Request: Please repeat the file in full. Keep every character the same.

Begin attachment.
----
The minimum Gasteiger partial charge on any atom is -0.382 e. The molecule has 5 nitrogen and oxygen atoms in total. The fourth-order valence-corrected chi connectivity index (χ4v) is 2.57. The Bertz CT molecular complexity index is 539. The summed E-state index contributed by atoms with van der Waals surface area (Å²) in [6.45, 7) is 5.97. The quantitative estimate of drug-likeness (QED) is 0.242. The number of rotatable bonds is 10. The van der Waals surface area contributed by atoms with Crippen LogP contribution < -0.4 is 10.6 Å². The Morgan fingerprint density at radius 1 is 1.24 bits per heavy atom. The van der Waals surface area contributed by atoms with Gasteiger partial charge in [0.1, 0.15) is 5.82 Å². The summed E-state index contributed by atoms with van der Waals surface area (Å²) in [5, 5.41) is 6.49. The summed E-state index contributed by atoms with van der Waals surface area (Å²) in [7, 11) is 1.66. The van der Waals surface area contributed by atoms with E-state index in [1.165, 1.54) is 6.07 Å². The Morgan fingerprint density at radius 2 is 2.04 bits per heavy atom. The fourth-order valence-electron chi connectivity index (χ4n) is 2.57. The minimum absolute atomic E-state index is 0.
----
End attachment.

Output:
The minimum Gasteiger partial charge on any atom is -0.382 e. The molecule has 5 nitrogen and oxygen atoms in total. The fourth-order valence-corrected chi connectivity index (χ4v) is 2.57. The Bertz CT molecular complexity index is 539. The summed E-state index contributed by atoms with van der Waals surface area (Å²) in [6.45, 7) is 5.97. The quantitative estimate of drug-likeness (QED) is 0.242. The number of rotatable bonds is 10. The van der Waals surface area contributed by atoms with Crippen LogP contribution < -0.4 is 10.6 Å². The Morgan fingerprint density at radius 1 is 1.24 bits per heavy atom. The van der Waals surface area contributed by atoms with Gasteiger partial charge in [0.1, 0.15) is 5.82 Å². The summed E-state index contributed by atoms with van der Waals surface area (Å²) in [5, 5.41) is 6.49. The summed E-state index contributed by atoms with van der Waals surface area (Å²) in [7, 11) is 1.66. The van der Waals surface area contributed by atoms with E-state index in [1.165, 1.54) is 6.07 Å². The Morgan fingerprint density at radius 2 is 2.04 bits per heavy atom. The fourth-order valence-electron chi connectivity index (χ4n) is 2.57. The minimum absolute atomic E-state index is 0.